We are currently starting discussions with potential partners in new regions and are working to develop a system for formalizing these relationships to expand our support of grassroots groups.

Village Earth Offers New Course in Community-Based Forest Management

In recent years, more prominence has been given to the potential of community-based use, management and conservation of natural resources as a way to sustainably use and conserve natural resources, while improving the livelihoods of rural people. Community-Based Forest Management has been hailed by advocates for its effectiveness in promoting conservation and maintaining traditional livelihoods, while simultaneously developing local economies. For these reasons, Village Earth has developed an online course on the topic, as we believe that it will help  development practitioners in applying this innovative and respectful approach to resource management.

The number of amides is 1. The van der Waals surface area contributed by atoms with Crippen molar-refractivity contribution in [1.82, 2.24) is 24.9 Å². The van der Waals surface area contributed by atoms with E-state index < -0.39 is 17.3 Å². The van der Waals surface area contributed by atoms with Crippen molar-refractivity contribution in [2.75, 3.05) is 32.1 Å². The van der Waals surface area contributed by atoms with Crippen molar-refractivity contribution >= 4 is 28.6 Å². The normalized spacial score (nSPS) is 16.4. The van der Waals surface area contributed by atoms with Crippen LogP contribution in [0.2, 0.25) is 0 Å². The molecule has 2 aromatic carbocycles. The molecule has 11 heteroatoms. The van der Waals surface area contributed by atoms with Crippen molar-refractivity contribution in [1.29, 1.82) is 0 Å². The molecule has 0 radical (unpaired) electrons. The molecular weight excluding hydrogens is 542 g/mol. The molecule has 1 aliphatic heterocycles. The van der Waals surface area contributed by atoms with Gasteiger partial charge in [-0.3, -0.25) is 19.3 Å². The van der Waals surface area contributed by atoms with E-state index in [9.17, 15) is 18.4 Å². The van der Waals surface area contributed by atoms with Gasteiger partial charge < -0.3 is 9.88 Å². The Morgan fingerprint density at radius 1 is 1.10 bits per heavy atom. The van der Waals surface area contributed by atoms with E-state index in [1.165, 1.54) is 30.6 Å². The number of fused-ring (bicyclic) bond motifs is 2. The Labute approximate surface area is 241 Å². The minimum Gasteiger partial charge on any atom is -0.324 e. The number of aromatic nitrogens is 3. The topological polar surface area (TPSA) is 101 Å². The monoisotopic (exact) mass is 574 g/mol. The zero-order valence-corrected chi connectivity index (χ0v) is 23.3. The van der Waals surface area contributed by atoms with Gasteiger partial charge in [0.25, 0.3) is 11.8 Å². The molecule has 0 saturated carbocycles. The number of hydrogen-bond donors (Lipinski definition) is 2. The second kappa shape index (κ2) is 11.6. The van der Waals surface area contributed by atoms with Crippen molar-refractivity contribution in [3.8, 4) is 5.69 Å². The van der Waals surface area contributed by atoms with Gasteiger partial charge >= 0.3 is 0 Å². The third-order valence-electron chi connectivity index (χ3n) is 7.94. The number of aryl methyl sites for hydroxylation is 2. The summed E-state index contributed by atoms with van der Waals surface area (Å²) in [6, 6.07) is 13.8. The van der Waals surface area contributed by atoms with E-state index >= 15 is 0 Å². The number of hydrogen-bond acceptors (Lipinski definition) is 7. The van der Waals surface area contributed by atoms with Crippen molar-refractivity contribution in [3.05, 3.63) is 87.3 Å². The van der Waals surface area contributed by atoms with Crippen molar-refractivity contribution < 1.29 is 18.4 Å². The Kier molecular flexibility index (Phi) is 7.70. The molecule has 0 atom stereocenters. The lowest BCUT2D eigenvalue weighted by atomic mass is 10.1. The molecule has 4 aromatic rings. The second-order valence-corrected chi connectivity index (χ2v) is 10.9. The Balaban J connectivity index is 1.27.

In the past, forest policy was based on the notion that indigenous people using the forests were ignorant and destructive. However, many practitioners and experts are now realizing that these local communities are actually the most interested parties in the sustainable management of their forests, given that it is their source of life. Additionally, local communities are often top experts on the forest ecosystem. Using these concepts, community-based conservation (CBC) approaches aim to involve local people in the management of natural resources and to adjust management practices to their needs. This course will review the scope and significance of CBC, as well as the best practices in the support and establishment of such initiatives. If you are interested in joining GSLL 1520 Community-Based Forest Management (which will run for its first time starting June 24, 2011) please visit our website for more details. You can also review our other course offerings in our growing program.